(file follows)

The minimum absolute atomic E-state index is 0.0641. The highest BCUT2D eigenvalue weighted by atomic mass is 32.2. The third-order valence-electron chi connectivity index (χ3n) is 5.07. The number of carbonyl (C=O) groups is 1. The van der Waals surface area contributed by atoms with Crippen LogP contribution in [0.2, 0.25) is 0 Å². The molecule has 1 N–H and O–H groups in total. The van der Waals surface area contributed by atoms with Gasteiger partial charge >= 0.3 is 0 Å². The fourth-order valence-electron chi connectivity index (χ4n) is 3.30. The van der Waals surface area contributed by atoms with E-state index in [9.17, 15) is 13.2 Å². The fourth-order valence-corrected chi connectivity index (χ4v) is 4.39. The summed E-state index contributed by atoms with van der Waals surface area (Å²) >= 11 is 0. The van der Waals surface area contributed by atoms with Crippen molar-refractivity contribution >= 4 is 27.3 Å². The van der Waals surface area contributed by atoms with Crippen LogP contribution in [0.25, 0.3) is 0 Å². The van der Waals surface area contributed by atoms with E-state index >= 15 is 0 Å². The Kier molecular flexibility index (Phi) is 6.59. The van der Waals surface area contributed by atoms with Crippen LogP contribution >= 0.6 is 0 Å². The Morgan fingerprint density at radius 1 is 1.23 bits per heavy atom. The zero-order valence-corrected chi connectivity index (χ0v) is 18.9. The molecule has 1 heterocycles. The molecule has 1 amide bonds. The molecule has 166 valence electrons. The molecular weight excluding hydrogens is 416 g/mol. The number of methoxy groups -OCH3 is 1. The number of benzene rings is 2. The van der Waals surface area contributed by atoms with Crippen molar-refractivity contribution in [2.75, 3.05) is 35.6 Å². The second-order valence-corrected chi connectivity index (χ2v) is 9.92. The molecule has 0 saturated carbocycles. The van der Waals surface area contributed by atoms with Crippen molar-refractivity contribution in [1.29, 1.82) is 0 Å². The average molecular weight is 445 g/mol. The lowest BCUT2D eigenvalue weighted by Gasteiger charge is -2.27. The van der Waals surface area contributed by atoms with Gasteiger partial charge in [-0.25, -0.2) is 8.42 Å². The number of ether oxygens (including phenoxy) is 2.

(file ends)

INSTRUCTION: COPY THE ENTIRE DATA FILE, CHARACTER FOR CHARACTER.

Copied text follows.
The minimum absolute atomic E-state index is 0.0641. The highest BCUT2D eigenvalue weighted by atomic mass is 32.2. The third-order valence-electron chi connectivity index (χ3n) is 5.07. The number of carbonyl (C=O) groups is 1. The van der Waals surface area contributed by atoms with Crippen LogP contribution in [0.2, 0.25) is 0 Å². The molecule has 1 N–H and O–H groups in total. The van der Waals surface area contributed by atoms with Gasteiger partial charge >= 0.3 is 0 Å². The fourth-order valence-electron chi connectivity index (χ4n) is 3.30. The van der Waals surface area contributed by atoms with E-state index in [9.17, 15) is 13.2 Å². The fourth-order valence-corrected chi connectivity index (χ4v) is 4.39. The summed E-state index contributed by atoms with van der Waals surface area (Å²) >= 11 is 0. The van der Waals surface area contributed by atoms with Crippen molar-refractivity contribution >= 4 is 27.3 Å². The van der Waals surface area contributed by atoms with Crippen LogP contribution in [0.25, 0.3) is 0 Å². The van der Waals surface area contributed by atoms with E-state index >= 15 is 0 Å². The Kier molecular flexibility index (Phi) is 6.59. The van der Waals surface area contributed by atoms with Crippen LogP contribution >= 0.6 is 0 Å². The Morgan fingerprint density at radius 1 is 1.23 bits per heavy atom. The zero-order valence-corrected chi connectivity index (χ0v) is 18.9. The molecule has 1 heterocycles. The molecule has 1 amide bonds. The molecule has 166 valence electrons. The molecular weight excluding hydrogens is 416 g/mol. The number of methoxy groups -OCH3 is 1. The number of benzene rings is 2. The van der Waals surface area contributed by atoms with Crippen molar-refractivity contribution in [2.75, 3.05) is 35.6 Å². The second-order valence-corrected chi connectivity index (χ2v) is 9.92. The molecule has 0 saturated carbocycles. The van der Waals surface area contributed by atoms with Crippen molar-refractivity contribution in [1.29, 1.82) is 0 Å². The average molecular weight is 445 g/mol. The lowest BCUT2D eigenvalue weighted by Gasteiger charge is -2.27. The van der Waals surface area contributed by atoms with Gasteiger partial charge in [-0.25, -0.2) is 8.42 Å². The number of ether oxygens (including phenoxy) is 2.